More than 30 years ago, Bud Glick set out to photograph the New York Chinese community as part of the New York Chinatown History Project, now the Museum of Chinese in America. The work, along with oral histories collected of the Chinese community, was meant to record a part of New York culture that was rapidly changing within a city that was itself rapidly changing.
Glick worked on the project for a little more than three years, from 1981–84, focusing on all of Chinatown including the bachelor society, so called because of the disproportionate number of men living in the United States without their wives or children.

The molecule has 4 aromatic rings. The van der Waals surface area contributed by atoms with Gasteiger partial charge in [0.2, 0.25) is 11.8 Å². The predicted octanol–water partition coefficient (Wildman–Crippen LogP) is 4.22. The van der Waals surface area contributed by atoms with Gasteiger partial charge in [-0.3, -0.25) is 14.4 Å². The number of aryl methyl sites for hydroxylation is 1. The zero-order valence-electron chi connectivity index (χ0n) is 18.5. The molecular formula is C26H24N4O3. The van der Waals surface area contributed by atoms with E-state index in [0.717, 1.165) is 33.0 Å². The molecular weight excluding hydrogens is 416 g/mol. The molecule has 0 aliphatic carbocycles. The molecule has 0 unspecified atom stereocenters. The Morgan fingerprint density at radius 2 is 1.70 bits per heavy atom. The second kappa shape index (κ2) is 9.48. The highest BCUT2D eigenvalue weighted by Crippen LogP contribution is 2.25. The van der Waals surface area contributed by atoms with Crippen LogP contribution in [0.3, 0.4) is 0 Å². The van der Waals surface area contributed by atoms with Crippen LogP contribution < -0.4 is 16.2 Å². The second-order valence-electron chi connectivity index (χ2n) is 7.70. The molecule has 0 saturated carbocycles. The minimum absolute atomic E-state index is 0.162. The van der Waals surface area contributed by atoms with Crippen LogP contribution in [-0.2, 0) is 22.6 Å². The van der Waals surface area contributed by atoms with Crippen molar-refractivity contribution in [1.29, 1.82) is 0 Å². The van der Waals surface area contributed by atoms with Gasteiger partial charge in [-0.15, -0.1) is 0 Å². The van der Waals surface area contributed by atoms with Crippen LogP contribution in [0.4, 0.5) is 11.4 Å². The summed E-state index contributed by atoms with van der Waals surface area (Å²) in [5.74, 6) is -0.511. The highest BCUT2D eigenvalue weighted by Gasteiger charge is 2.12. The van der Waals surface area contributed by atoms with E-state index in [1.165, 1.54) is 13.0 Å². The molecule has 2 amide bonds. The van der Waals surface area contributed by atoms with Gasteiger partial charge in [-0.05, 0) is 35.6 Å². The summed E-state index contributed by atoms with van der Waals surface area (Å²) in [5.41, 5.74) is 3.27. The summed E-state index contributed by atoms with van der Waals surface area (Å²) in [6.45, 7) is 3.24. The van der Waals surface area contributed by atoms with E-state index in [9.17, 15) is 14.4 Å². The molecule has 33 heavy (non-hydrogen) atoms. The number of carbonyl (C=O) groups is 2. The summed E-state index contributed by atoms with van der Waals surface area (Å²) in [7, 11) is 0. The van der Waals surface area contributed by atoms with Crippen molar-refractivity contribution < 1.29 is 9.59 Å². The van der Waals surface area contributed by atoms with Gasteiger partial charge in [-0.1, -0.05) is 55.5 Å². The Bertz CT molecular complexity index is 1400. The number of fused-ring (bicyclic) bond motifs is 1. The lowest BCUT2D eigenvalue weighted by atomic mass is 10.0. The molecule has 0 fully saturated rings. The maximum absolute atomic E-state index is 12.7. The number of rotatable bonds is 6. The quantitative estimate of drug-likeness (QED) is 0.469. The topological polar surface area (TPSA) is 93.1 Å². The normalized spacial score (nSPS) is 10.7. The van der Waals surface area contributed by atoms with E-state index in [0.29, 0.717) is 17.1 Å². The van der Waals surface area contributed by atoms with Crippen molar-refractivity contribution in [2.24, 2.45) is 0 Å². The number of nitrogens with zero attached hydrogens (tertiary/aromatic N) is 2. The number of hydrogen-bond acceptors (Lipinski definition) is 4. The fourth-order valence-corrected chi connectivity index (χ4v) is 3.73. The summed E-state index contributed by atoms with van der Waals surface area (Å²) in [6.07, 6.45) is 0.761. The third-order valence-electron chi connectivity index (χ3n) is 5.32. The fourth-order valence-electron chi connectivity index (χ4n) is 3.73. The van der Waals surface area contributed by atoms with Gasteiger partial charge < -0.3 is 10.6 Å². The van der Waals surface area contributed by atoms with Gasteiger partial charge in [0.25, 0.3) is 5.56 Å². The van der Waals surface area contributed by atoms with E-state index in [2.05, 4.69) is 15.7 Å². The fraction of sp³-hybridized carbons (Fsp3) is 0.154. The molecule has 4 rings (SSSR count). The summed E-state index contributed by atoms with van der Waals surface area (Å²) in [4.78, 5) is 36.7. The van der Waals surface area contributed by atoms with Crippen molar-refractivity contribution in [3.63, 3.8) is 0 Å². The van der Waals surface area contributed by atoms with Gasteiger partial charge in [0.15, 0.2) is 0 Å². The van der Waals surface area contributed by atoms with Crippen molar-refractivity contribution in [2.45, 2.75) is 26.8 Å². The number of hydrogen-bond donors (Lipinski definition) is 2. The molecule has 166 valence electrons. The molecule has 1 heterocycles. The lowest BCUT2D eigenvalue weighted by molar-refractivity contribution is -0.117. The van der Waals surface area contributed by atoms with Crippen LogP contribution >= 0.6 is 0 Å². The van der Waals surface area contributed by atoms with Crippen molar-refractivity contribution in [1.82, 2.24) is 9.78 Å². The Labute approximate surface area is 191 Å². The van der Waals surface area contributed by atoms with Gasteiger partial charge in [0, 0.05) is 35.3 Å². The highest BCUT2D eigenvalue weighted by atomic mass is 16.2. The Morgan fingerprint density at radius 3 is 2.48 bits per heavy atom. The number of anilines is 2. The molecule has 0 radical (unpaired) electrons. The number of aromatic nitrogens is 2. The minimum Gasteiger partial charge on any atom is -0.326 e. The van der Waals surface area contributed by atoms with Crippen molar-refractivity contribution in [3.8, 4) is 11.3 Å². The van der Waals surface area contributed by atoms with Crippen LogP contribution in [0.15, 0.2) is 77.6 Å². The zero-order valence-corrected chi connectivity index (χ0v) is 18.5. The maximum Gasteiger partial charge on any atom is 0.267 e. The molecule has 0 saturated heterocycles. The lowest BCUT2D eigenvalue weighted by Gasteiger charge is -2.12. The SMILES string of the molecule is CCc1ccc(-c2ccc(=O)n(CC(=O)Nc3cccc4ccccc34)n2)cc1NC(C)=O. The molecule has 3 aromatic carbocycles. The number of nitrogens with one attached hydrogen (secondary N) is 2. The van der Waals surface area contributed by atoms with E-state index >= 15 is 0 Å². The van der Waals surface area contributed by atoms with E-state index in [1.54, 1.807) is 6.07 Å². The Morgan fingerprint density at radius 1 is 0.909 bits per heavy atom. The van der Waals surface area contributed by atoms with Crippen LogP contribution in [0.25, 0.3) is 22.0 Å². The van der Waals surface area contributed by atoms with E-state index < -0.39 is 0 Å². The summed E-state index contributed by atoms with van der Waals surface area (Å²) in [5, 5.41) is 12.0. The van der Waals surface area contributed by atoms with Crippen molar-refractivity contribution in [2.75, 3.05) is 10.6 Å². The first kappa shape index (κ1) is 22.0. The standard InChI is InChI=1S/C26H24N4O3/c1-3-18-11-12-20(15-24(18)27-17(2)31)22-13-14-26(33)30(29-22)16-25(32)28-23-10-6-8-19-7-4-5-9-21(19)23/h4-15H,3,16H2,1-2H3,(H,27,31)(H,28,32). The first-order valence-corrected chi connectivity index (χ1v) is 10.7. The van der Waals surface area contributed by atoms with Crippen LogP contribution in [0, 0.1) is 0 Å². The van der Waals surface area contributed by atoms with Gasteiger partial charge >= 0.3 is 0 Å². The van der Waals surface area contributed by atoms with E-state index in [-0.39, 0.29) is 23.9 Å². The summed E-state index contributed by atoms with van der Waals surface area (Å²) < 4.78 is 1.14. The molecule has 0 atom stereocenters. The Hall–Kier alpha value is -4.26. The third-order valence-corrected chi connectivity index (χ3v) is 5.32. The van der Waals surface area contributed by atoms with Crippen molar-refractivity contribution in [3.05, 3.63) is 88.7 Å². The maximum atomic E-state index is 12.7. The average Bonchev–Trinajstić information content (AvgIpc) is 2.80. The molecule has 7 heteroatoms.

Some of these men had been prevented from seeing their wives and children who were still in China due to the Chinese Exclusion Act, enacted in 1882 to block immigration of Chinese laborers into the United States. The men who were already in the United States were unable to become citizens and had to apply for re-entry if they left the country. Although the act was repealed in 1943, it wasn’t until 1965, when the quota of Chinese allowed into the United States was lifted under the Immigration and Naturalization Act, that the Chinese population began to grow, marking the end of the bachelor society.